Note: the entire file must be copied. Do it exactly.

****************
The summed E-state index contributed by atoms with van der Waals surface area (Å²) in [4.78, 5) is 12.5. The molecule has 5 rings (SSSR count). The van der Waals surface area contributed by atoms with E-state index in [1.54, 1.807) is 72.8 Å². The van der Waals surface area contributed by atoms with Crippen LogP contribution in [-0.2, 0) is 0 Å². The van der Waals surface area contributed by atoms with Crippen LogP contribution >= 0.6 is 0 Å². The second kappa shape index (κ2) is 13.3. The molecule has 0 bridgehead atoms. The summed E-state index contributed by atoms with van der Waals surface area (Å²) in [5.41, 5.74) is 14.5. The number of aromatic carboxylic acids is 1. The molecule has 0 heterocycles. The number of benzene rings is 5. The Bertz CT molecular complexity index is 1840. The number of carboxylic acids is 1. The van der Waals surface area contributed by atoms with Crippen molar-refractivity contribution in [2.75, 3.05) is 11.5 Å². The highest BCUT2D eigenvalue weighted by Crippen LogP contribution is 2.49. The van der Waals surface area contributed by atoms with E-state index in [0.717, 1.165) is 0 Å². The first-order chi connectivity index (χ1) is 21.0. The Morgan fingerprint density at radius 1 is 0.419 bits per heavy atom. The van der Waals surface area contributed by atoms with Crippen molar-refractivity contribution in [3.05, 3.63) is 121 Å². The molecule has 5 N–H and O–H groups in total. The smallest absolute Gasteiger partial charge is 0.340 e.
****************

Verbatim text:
The summed E-state index contributed by atoms with van der Waals surface area (Å²) in [4.78, 5) is 12.5. The molecule has 5 rings (SSSR count). The van der Waals surface area contributed by atoms with E-state index in [1.54, 1.807) is 72.8 Å². The van der Waals surface area contributed by atoms with Crippen LogP contribution in [-0.2, 0) is 0 Å². The van der Waals surface area contributed by atoms with Crippen LogP contribution >= 0.6 is 0 Å². The second kappa shape index (κ2) is 13.3. The molecule has 0 bridgehead atoms. The summed E-state index contributed by atoms with van der Waals surface area (Å²) in [5.41, 5.74) is 14.5. The number of aromatic carboxylic acids is 1. The molecule has 0 heterocycles. The number of benzene rings is 5. The Bertz CT molecular complexity index is 1840. The number of carboxylic acids is 1. The van der Waals surface area contributed by atoms with Crippen molar-refractivity contribution in [2.75, 3.05) is 11.5 Å². The highest BCUT2D eigenvalue weighted by Crippen LogP contribution is 2.49. The van der Waals surface area contributed by atoms with E-state index in [0.717, 1.165) is 0 Å². The first-order chi connectivity index (χ1) is 21.0. The Morgan fingerprint density at radius 1 is 0.419 bits per heavy atom. The van der Waals surface area contributed by atoms with Crippen molar-refractivity contribution in [3.05, 3.63) is 121 Å². The molecule has 5 N–H and O–H groups in total. The smallest absolute Gasteiger partial charge is 0.340 e.